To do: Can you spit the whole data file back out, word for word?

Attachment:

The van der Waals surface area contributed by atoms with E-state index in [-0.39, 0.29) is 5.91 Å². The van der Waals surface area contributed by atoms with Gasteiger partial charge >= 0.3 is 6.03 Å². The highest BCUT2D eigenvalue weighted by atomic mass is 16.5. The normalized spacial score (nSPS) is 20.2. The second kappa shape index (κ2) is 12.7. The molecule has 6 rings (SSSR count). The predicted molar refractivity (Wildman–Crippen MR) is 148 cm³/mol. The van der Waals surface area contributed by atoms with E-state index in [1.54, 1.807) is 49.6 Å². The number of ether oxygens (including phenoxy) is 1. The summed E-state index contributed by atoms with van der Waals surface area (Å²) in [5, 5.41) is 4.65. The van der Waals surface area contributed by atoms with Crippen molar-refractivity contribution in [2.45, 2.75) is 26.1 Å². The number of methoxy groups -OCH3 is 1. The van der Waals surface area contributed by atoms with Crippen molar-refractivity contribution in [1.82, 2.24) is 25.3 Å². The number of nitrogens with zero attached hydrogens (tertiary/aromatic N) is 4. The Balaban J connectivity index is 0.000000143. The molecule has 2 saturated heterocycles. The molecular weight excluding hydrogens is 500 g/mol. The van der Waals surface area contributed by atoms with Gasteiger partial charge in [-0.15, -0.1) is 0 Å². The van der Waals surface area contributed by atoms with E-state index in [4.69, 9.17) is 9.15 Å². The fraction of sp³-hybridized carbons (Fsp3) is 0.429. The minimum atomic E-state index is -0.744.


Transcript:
The van der Waals surface area contributed by atoms with E-state index in [-0.39, 0.29) is 5.91 Å². The van der Waals surface area contributed by atoms with Gasteiger partial charge >= 0.3 is 6.03 Å². The highest BCUT2D eigenvalue weighted by atomic mass is 16.5. The normalized spacial score (nSPS) is 20.2. The second kappa shape index (κ2) is 12.7. The molecule has 6 rings (SSSR count). The predicted molar refractivity (Wildman–Crippen MR) is 148 cm³/mol. The van der Waals surface area contributed by atoms with E-state index in [1.54, 1.807) is 49.6 Å². The number of ether oxygens (including phenoxy) is 1. The summed E-state index contributed by atoms with van der Waals surface area (Å²) in [5, 5.41) is 4.65. The van der Waals surface area contributed by atoms with Crippen molar-refractivity contribution in [2.45, 2.75) is 26.1 Å². The number of methoxy groups -OCH3 is 1. The van der Waals surface area contributed by atoms with Crippen molar-refractivity contribution in [1.82, 2.24) is 25.3 Å². The number of nitrogens with zero attached hydrogens (tertiary/aromatic N) is 4. The Balaban J connectivity index is 0.000000143. The molecule has 2 saturated heterocycles. The molecular weight excluding hydrogens is 500 g/mol. The van der Waals surface area contributed by atoms with Gasteiger partial charge in [-0.15, -0.1) is 0 Å². The van der Waals surface area contributed by atoms with E-state index in [4.69, 9.17) is 9.15 Å². The fraction of sp³-hybridized carbons (Fsp3) is 0.429. The minimum atomic E-state index is -0.744.